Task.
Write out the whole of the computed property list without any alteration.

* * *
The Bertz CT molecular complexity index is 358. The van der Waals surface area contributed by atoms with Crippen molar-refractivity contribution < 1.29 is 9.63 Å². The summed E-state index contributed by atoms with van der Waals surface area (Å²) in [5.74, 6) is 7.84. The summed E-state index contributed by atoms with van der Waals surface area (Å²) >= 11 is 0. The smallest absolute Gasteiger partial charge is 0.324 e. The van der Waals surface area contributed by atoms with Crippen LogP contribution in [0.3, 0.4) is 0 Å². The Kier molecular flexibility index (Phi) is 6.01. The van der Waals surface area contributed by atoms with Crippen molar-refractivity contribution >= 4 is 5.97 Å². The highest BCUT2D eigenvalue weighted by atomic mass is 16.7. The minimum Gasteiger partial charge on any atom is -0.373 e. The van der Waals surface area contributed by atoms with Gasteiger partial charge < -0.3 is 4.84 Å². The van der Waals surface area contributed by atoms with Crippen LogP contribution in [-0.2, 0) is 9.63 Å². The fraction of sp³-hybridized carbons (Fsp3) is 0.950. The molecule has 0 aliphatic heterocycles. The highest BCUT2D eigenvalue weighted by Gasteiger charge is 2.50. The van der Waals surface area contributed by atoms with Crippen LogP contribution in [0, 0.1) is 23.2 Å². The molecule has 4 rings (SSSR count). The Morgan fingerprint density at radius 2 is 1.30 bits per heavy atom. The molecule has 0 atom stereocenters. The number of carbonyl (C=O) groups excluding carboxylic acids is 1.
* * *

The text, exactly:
The Bertz CT molecular complexity index is 358. The van der Waals surface area contributed by atoms with Crippen molar-refractivity contribution < 1.29 is 9.63 Å². The summed E-state index contributed by atoms with van der Waals surface area (Å²) in [5.74, 6) is 7.84. The summed E-state index contributed by atoms with van der Waals surface area (Å²) >= 11 is 0. The smallest absolute Gasteiger partial charge is 0.324 e. The van der Waals surface area contributed by atoms with Crippen LogP contribution in [0.3, 0.4) is 0 Å². The Kier molecular flexibility index (Phi) is 6.01. The van der Waals surface area contributed by atoms with Crippen molar-refractivity contribution >= 4 is 5.97 Å². The highest BCUT2D eigenvalue weighted by atomic mass is 16.7. The minimum Gasteiger partial charge on any atom is -0.373 e. The van der Waals surface area contributed by atoms with Gasteiger partial charge < -0.3 is 4.84 Å². The van der Waals surface area contributed by atoms with Crippen LogP contribution in [-0.2, 0) is 9.63 Å². The fraction of sp³-hybridized carbons (Fsp3) is 0.950. The molecule has 0 aliphatic heterocycles. The highest BCUT2D eigenvalue weighted by Gasteiger charge is 2.50. The van der Waals surface area contributed by atoms with Crippen LogP contribution in [0, 0.1) is 23.2 Å². The molecule has 4 rings (SSSR count). The Morgan fingerprint density at radius 2 is 1.30 bits per heavy atom. The molecule has 0 atom stereocenters. The number of carbonyl (C=O) groups excluding carboxylic acids is 1.